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ICD targets superalloys with NC facility

Keywords: Tags  ICD Group, ICD Alloys &nd Metals, superalloys, nickel, cobalt, Ian Machent, Stephen Conlin, Ed Ellenbogen ELG Utica Alloys


NEW YORK — ICD Group Inc. is branching out into recycling, processing and trading metals for the superalloys sector with a new business in Winston-Salem, N.C.

The new division, ICD Alloys & Metals LLC, will be headed by former ABS Alloys & Metals USA LLC executives Ian Machent and Stephen Conlin following the takeover of ABS by ELG Utica Alloys International GmbH.

ICD Alloys & Metals will source, analyze, process and upgrade materials containing nickel, cobalt, columbium (niobium), tantalum, titanium and tungsten, as well as other superalloys materials. It also will supply pure metals in various quantities.

The new division will function as a "one-stop shop for nickel and cobalt alloy manufacturers," selling to customers in North America, Europe and China, ICD chief financial officer Ed Ellenbogen told AMM.

The company has purchased a 29,000-square-foot warehouse in Winston-Salem that it expects to have in full production by the end of April, he said, noting that the company has already purchased equipment for the facility.

ICD Alloys & Metals has also started to trade and to stock some raw materials at the facility, which has "room to expand," Ellenbogen said.

The company is targeting sales of $25 million in its first year before building up to $100 million in its fifth year of operation, Machent told AMM.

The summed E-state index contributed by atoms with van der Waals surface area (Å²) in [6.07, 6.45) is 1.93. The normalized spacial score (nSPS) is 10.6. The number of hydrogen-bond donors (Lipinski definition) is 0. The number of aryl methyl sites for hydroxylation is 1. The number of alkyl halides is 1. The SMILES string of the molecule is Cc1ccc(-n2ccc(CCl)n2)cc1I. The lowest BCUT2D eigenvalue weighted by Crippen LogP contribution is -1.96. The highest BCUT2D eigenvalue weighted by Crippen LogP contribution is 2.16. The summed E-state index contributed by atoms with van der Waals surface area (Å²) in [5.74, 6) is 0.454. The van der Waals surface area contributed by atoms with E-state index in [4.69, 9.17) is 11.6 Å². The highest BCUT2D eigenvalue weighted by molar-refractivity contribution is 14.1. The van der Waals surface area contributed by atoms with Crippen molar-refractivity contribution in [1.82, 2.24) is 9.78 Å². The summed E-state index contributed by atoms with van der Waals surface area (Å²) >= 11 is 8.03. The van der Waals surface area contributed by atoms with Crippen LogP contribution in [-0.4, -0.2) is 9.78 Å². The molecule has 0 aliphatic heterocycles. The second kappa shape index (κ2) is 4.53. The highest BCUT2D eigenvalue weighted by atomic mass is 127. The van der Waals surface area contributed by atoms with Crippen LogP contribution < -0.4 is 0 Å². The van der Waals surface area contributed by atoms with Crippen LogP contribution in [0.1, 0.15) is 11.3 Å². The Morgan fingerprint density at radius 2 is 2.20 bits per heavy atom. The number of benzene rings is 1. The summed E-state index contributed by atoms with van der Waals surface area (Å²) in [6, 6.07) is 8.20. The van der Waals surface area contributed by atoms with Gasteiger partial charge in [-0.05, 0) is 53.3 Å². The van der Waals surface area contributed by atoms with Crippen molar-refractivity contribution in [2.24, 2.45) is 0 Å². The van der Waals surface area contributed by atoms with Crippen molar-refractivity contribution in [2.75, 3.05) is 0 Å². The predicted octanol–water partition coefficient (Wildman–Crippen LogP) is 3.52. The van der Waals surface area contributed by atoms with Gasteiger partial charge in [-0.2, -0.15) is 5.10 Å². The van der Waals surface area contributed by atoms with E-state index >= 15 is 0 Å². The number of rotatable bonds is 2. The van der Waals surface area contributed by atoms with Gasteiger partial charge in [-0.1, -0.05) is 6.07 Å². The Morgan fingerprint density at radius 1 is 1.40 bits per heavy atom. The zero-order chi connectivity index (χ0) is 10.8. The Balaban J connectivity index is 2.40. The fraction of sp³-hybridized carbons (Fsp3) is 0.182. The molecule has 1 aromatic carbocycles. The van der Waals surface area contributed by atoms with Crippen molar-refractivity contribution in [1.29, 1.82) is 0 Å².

In addition to processing scrap, the company will also produce specification melted ingot via outsourced melting, he said.

The ingots will be manufactured to customers’ specifications from recycled scrap metals and pure metals using ICD Alloys & Metals’ specific blends. They will then be stocked for delivery to superalloys producers, as well as small melting and casting shops.

"We put the blends together and people melt it for us. Because they’re already in specification, a lot of steel customers don’t have to put in a lot of additives like they normally do," Machent said.

"We’re essentially renting the time at melting shops, because it’s a lot more economical to use existing facilities," Ellenbogen added.

The new division will also allow the company to realize synergies with its existing ferroalloys and minor metals trading business, ICD Metals LLC, by using the North Carolina facility to sell smaller quantities of pure metals and ores to smaller consumers, Ellenbogen said.

"ICD is a trader that buys in large quantities. ... When we buy these materials, we’ll move a lot of it to North Carolina where people in our warehouse can break it down into smaller parcels and sell it to smaller customers," he said, adding that it also will also allow ICD to increase its margins in the traditionally "high volume, low margin" trading business.

This capability will set the company apart from warehousing companies that don’t offer anything more than storage, according to Machent, adding that he and Conlin had originally offered to buy ABS’ facility in North Carolina, with the goal of focusing on the ore business, before the facility was sold to ELG Utica Alloys as part of its acquisition of parent company ABS Industrial Resources Ltd.

"We didn’t like the idea of just going back to the stainless industry, we wanted to explore more the other way with superalloys and pure metals," he said. "Most of what we did with ABS was 80 to 90 percent scrap. ICD will allow us to do more in the ore market."

ELG Utica Alloys acquired all of ABS Industrial Resources’ shares effective Feb. 28.

Barbara O’ Donovan, New York, contributed to this story.


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